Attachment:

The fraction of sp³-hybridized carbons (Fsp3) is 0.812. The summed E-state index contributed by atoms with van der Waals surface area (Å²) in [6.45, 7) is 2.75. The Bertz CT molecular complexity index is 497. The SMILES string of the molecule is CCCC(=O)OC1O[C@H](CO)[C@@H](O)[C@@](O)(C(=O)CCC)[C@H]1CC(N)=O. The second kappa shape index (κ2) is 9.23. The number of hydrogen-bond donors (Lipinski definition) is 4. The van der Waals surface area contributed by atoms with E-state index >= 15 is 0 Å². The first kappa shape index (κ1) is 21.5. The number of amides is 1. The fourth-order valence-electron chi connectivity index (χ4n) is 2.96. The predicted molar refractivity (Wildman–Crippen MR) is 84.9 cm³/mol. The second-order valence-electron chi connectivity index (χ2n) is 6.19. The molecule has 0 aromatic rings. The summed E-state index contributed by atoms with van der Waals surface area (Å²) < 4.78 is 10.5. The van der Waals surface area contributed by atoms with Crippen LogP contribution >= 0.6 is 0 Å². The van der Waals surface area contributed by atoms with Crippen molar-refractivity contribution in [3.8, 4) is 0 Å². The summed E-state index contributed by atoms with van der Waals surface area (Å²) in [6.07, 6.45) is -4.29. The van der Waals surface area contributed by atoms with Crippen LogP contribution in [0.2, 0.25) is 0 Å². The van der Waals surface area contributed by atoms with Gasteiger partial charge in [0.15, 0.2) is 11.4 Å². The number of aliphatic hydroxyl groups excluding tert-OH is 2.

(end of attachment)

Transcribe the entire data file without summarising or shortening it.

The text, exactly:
The fraction of sp³-hybridized carbons (Fsp3) is 0.812. The summed E-state index contributed by atoms with van der Waals surface area (Å²) in [6.45, 7) is 2.75. The Bertz CT molecular complexity index is 497. The SMILES string of the molecule is CCCC(=O)OC1O[C@H](CO)[C@@H](O)[C@@](O)(C(=O)CCC)[C@H]1CC(N)=O. The second kappa shape index (κ2) is 9.23. The number of hydrogen-bond donors (Lipinski definition) is 4. The van der Waals surface area contributed by atoms with E-state index >= 15 is 0 Å². The first kappa shape index (κ1) is 21.5. The number of amides is 1. The fourth-order valence-electron chi connectivity index (χ4n) is 2.96. The predicted molar refractivity (Wildman–Crippen MR) is 84.9 cm³/mol. The second-order valence-electron chi connectivity index (χ2n) is 6.19. The molecule has 0 aromatic rings. The summed E-state index contributed by atoms with van der Waals surface area (Å²) < 4.78 is 10.5. The van der Waals surface area contributed by atoms with Crippen LogP contribution >= 0.6 is 0 Å². The van der Waals surface area contributed by atoms with Crippen molar-refractivity contribution in [3.8, 4) is 0 Å². The summed E-state index contributed by atoms with van der Waals surface area (Å²) in [6.07, 6.45) is -4.29. The van der Waals surface area contributed by atoms with Crippen LogP contribution in [0.2, 0.25) is 0 Å². The van der Waals surface area contributed by atoms with Gasteiger partial charge in [0.15, 0.2) is 11.4 Å². The number of aliphatic hydroxyl groups excluding tert-OH is 2.